For a time last year, the Astros looked like the worst team in baseball, which was especially discouraging for an organization that had stripped its minor-league system of talent in recent years, leaving only one elite prospect in Jordan Lyles.
But then their pitching staff started to come together. Brett Myers finally lived up to the potential that long eluded him in Philadelphia, and Wandy Rodriguez got back to performing the way he did in 2009, giving the Astros a steady top of the rotation that not even the midseason departure of longtime ace Roy Oswalt could disrupt. The strong finish for J.A. Happ, who came over in the Oswalt deal, only solidified the Astros' identity as a pitching-first team. And that's with Lyles still in the minors.
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Of course, pitching isn't everything, and until the Astros solve the other half of the equation, they'll have to fight to stay out of the cellar. They tried valiantly this offseason with the acquisitions of Bill Hall and Clint Barmes, but Hall is a one-trick pony who never could hold down a full-time job, and Barmes is a glorified utility player who hit .241 the last two years in Colorado. Neither figures to strike fear in the hearts of opposing pitchers.
And the truth is nobody on the Astros can do that anymore. Carlos Lee's steep decline and Lance Berkman's midseason departure leave the middle of the lineup with a hole that Hunter Pence, solid as he is, can't fill.
Hence, you won't see any Astros going off the board in the early rounds of Fantasy drafts, and unless young players like Brett Wallace, Chris Johnson and Jason Castro rise to the occasion and blow all projections out of the water, that doesn't figure to change anytime soon.
Bounce-back player ... Wandy Rodriguez, SP
Rodriguez actually bounced back over his final 18 starts last season, when he went 8-2 with a 2.03 ERA, a 1.02 WHIP and 9.5 strikeouts per nine innings. But by the time that happened, the Fantasy owners who drafted him had already cut him, cursed him and vowed never to touch him again. So they won't be thinking about his strong finish last season. They'll be thinking about how he let them down with a 3-10 record and 6.09 ERA over his first 14 starts. It's an emotional game, isn't it? If you can overcome your bitterness, you can capitalize on everyone else's by seeing Rodriguez's first half for the fluke it was. He didn't lose any velocity or command. He simply didn't get the results he should have gotten, as his .359 BABIP during that stretch would suggest. He offers the upside of a No. 2 starting pitcher for the price of a No. 4.
Bust ... Brandon Lyon, RP
Lyon came as a breath of fresh air to the Astros and Fantasy owners following the Matt Lindstrom disaster of early August, offering a high number of saves in a short period of time. But all the Lyon enthusiasts are forgetting one critical detail about him: He was the unreliable one coming into the season. He bombed as a closer for the Red Sox. He bombed as a closer for the Diamondbacks -- twice. He's usually not so bad in the beginning -- he's not a bad reliever, after all -- but over the course of time, his vanilla stuff just doesn't hold up when opposing offenses are in survival mode. And with live arms like Wilton Lopez and Mark Melancon behind him, he's far from untouchable. The Astros have an above-average pitching staff and a below-average offense, putting Lyon in position for cheap saves early. But sooner or later, the wheels will come off.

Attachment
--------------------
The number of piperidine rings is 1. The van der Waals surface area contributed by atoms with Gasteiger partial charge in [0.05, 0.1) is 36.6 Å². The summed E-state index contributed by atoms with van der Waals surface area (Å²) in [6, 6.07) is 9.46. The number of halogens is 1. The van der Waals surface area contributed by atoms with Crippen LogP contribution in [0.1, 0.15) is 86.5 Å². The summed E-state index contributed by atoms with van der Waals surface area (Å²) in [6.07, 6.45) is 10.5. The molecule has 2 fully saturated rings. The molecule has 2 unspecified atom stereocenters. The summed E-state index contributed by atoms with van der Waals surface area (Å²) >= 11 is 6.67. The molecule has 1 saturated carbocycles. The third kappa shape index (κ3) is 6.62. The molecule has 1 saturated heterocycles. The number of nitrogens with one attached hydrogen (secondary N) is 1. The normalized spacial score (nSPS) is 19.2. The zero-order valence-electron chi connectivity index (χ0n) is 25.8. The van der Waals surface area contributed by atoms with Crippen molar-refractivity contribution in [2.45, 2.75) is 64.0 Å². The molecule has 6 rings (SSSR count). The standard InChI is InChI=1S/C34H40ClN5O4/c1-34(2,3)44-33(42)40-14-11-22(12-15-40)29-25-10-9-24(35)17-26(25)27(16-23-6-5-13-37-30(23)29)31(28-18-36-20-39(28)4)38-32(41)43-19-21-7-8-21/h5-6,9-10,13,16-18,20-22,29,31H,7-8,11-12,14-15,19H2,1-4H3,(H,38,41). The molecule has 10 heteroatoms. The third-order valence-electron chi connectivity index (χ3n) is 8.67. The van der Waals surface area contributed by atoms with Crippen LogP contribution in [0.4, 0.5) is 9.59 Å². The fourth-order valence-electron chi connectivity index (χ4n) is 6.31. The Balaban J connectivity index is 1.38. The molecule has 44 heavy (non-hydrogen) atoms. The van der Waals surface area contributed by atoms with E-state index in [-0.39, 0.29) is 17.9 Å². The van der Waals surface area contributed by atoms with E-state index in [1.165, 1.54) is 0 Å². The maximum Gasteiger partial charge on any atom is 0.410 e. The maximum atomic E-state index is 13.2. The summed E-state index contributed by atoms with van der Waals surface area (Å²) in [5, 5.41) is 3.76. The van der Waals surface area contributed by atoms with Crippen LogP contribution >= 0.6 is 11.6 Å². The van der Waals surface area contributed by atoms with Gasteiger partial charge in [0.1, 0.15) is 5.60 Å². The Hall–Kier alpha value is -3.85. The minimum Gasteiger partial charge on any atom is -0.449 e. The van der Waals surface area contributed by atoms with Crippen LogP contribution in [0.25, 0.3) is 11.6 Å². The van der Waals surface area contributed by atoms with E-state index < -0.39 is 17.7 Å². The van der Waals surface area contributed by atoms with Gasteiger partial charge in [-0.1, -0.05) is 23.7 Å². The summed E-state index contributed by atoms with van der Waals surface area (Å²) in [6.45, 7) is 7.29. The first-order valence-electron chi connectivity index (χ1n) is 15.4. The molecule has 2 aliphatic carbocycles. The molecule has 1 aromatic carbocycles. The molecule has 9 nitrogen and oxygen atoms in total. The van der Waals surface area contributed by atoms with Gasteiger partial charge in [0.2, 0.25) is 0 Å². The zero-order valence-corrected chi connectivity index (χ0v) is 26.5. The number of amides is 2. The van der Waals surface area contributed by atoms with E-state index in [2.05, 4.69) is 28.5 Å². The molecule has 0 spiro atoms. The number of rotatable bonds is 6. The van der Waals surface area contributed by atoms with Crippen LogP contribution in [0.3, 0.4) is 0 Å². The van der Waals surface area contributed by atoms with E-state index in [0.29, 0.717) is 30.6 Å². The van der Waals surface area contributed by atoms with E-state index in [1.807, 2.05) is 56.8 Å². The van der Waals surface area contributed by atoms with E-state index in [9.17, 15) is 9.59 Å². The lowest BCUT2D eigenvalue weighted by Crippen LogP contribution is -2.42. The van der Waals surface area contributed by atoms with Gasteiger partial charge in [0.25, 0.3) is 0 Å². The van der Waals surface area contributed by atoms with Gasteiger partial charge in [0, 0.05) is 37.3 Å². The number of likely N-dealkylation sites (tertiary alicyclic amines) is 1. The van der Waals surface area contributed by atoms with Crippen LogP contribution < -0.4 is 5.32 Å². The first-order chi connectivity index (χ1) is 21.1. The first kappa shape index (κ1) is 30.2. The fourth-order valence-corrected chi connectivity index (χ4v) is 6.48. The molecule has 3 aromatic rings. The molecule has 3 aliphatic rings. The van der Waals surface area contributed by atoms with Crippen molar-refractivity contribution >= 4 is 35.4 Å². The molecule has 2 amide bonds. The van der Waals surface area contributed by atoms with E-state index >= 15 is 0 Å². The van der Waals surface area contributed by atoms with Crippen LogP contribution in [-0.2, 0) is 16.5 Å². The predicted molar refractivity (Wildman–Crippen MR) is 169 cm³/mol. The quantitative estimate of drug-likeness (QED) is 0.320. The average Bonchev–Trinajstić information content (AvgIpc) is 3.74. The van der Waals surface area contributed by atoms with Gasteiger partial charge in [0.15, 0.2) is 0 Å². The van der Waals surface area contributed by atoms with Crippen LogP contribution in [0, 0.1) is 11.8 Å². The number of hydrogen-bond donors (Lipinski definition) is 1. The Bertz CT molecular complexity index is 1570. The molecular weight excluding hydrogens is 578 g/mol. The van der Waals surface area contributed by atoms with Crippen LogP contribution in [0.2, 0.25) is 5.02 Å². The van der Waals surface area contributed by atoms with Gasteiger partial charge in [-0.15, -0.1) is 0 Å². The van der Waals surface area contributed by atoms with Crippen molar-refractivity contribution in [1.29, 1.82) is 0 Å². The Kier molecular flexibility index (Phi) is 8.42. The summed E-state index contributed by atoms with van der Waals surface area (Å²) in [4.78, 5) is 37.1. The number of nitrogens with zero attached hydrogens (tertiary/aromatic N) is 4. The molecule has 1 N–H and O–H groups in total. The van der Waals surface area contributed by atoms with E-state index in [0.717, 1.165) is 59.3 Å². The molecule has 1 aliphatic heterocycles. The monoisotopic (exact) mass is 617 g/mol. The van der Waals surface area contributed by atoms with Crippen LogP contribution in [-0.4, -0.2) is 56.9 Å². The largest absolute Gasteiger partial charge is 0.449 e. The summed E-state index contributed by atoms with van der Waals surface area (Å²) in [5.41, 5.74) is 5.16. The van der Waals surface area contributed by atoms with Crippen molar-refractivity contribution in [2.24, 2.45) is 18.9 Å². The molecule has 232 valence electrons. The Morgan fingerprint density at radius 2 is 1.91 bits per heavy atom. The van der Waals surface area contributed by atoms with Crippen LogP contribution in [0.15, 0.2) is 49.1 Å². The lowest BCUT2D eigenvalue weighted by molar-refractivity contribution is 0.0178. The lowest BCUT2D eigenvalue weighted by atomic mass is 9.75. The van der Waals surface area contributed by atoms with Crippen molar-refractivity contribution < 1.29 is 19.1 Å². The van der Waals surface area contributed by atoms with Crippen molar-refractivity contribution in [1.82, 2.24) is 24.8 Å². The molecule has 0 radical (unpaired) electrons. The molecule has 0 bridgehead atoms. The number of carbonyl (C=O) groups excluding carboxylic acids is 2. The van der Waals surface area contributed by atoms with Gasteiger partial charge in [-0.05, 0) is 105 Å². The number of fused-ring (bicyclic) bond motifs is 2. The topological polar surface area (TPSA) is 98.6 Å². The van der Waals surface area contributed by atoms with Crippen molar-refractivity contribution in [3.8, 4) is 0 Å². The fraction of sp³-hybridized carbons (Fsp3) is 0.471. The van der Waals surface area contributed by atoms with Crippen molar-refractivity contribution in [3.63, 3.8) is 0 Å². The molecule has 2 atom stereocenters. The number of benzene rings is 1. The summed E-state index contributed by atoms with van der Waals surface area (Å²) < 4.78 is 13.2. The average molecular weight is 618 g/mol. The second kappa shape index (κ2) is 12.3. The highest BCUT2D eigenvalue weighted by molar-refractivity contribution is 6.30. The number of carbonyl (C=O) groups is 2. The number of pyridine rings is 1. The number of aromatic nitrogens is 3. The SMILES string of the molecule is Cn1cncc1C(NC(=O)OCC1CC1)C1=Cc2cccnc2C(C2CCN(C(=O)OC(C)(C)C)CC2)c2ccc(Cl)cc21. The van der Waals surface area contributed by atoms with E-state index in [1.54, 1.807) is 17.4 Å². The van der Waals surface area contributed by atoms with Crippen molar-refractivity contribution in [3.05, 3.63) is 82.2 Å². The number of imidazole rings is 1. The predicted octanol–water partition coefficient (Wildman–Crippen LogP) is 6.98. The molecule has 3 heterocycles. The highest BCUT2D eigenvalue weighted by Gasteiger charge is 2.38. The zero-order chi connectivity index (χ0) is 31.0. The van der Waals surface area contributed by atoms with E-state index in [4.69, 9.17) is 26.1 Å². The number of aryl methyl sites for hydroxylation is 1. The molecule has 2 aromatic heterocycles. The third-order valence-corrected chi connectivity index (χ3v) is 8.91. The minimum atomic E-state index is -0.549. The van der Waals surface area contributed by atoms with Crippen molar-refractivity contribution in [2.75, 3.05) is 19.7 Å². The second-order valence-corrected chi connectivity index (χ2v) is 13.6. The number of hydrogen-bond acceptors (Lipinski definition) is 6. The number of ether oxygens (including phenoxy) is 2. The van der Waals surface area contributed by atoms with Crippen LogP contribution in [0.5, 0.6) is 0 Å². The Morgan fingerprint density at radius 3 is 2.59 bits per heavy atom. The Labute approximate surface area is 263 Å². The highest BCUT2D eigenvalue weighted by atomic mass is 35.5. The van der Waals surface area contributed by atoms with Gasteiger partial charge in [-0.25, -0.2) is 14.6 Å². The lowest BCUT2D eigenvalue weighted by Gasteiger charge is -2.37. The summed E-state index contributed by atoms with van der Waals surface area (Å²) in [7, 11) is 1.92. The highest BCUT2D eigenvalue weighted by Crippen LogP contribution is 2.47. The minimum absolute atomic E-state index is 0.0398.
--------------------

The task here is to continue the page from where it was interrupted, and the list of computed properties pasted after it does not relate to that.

Sleeper ... Bud Norris, SP
Norris suffers from some of the usual shortcomings of young pitchers: He issues too many walks and has trouble pitching deep into games. But he stands out in ways that should attract at least some attention on Draft Day. His stuff speaks for itself. He struck out more than a batter per inning in 153 2/3 innings. He also showed improvement over the course of the season by pitching six innings or more in 13 of his final 17 starts, going 7-5 with a 4.03 ERA during that stretch. But he never did overcome his wildness. If he can learn to contain it -- as Jonathan Sanchez and, to a greater extent, Ubaldo Jimenez eventually did -- his strikeout rate would make him a Fantasy mainstay. As it is, he's just a hope and a prayer in the late rounds.
|Projected Lineup||Pos.||Projected Rotation|
|1||Michael Bourn||CF||1||Brett Myers||RH|
|2||Clint Barmes||SS||2||Wandy Rodriguez||LH|
|3||Hunter Pence||RF||3||J.A. Happ||LH|
|4||Carlos Lee||LF||4||Bud Norris||RH|
|5||Chris Johnson||3B||5||Nelson Figueroa||RH|
|6||Brett Wallace||1B||Alt||Ryan Rowland-Smith||LH|
|7||Bill Hall||2B|| |
|8||Jason Castro||C||CL||Brandon Lyon||RH|
|Top bench options||SU||Wilton Lopez||RH|
|R||Jeff Keppinger||INF||RP||Jeff Fulchino||RH|
|R||Jason Bourgeois||OF||RP||Mark Melancon||RH|
|R||Jason Michaels||OF||RP||Wesley Wright||LH|
|System's one true elite prospect getting rushed because of upside. Could win job this spring.|
|Late-rounder in 2009 has done nothing but mash in the minors. Could reach bigs by midseason.|
|3||Delino DeShields||18||2B||Rookie league||Class A|
|First-rounder in 2010 could follow in dad's footsteps as leadoff man, perhaps with more power.|
|4||Jonathan Villar||19||SS||Class A||Double-A|
|Key piece in Roy Oswalt deal doesn't hit well yet, but burner's glove makes him SS of future.|
|Converted pitcher showed decent pop in minors. Likely to play key reserve role for big club.|
|Best of the rest: Mike Foltynewicz, SP; Jiovanni Mier, SS; Jimmy Paredes, 2B; Tanner Bushue, SP; Austin Wates, OF; Mark Melancon, RP; Ariel Ovando, OF; Aneury Rodriguez, SP; Fernando Abad, RP; Henry Villar, RP; Enerio Del Rosario, RP; Jonathan Gaston, OF; Thomas Steele, OF; Ross Seaton, SP; Douglas Arguello, SP; and Koby Clemens, 1B.|
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